O Say Can You See: The Greatest Patriotic Super Heroes of All-Time
It’s another Jacques Tardi-drawn comic! All hail Tardi! (And hey! I get to break out the Not-Safe-For-Work warning! Just so you know!)
Yesterday, I looked at an adaptation by Jacques Tardi of a book written in the 1970s. Today, we look at a comic that actually came out in the 1970s and is now back in print! It all works out!
You Are There was written by Jean-Claude Forest, who is best-known for this (well, the comic on which it was based), and drawn by Monsieur Tardi. Kim Thompson translated this sucker, and Fantagraphics published this bad bear. You will be charged no more than $26.99 for this, which isn’t bad considering it’s 163 big-ass pages chock full of grand Tardi art.
This is a very strange comic that doesn’t completely work. Forest, channeling his inner Mark Twain, wrote in an early book edition about You Are There: “No one should see in Ici même a pamphlet, a satire on our society or the men who represent its political regime. Nor did I have any specific intention of mocking man’s attachment to property. If this attachment leads to grotesque situations in this book, it does so no more than politics, law, groceries or fornication; it serves through its ramblings a story, a plot whose basis lies elsewhere and was intended, so far as I was concerned, to speak of something entirely different.” If that’s so, it’s too bad, because You Are There works best as an absurdist critique of society and politics. It’s a rambling, occasionally surreal look at a man who is crazy only because a crazy society says he is; who then is really insane? Perhaps Forest meant it as a love story, and there is a romance at its heart, but the romance is just as odd as the rest of the book, so it’s unclear what, exactly, Forest was saying with this comic.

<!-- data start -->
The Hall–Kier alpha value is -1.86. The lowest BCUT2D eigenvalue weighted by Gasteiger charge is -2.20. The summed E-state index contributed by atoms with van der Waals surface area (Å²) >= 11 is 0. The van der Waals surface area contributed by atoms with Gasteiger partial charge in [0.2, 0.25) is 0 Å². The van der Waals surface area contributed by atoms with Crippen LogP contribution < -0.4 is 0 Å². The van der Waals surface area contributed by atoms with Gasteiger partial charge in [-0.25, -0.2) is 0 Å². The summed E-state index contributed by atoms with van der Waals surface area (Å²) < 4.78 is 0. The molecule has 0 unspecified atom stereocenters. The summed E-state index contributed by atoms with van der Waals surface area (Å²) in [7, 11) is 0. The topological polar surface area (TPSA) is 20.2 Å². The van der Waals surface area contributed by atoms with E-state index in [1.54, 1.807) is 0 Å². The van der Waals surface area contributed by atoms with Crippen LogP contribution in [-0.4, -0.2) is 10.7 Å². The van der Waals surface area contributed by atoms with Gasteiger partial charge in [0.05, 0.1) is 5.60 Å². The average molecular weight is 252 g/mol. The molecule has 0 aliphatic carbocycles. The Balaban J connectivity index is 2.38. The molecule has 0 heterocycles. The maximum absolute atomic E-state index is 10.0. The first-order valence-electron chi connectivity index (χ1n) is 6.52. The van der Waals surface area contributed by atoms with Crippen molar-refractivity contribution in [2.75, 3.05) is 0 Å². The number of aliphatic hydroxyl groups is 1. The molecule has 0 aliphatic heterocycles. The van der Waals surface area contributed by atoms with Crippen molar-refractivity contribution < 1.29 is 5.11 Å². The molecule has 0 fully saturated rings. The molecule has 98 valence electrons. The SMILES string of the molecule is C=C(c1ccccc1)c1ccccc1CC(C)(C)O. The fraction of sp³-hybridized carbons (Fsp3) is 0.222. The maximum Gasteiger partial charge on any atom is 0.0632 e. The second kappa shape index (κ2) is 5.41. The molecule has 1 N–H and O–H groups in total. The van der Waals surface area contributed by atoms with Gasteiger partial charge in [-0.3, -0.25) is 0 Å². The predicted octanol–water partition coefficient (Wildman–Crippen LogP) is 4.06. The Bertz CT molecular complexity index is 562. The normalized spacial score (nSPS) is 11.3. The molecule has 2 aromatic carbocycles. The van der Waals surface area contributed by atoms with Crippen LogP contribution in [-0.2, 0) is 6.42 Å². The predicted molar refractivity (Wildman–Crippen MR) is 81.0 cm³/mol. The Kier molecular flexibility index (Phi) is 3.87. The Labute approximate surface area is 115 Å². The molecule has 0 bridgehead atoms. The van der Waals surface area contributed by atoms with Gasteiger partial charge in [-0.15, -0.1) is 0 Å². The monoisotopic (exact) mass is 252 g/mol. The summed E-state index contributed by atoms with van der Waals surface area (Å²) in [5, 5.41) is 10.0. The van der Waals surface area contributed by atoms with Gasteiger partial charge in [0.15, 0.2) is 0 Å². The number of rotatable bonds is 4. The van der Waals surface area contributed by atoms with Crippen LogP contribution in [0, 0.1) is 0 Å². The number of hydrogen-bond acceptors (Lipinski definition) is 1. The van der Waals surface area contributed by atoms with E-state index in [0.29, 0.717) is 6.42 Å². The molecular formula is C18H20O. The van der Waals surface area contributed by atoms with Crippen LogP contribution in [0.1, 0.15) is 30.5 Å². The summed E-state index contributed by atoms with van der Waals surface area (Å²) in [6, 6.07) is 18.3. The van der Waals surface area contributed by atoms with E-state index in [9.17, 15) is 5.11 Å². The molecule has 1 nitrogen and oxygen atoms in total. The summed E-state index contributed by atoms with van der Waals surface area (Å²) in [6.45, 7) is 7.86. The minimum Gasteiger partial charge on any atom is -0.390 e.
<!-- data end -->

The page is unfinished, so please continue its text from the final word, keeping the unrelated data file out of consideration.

The situation is certainly interesting: Arthur There, the protagonist (and hence the title of the book) lives in a place called Mornemont, which, as we learn early on, was once a vast tract of land of which he is the sole heir. Over the decades and centuries, however, Mornemont has been subdivided into smaller plots of land, each owned by a different family. Arthur is embroiled in a lawsuit to get all the land back, but in the meantime, his one victory has given him ownership of all the walls and the gates through them. He lives in a narrow shack built on one of the walls and makes a living by charging a toll every time someone wants a gate open, gates to which he has the only keys. Throughout the book, he rarely comes down off the walls – the residents, he believes, would kill him for trespassing. His lawsuit to reclaim the rest of the land, however, continues throughout the book. In Paris, the president fears that he’s going to lose the election, so he begins making plans to hole up somewhere and plan his triumphant return. Naturally, he picks Mornemont, but the reason he does is clever and changes Arthur’s life quite significantly.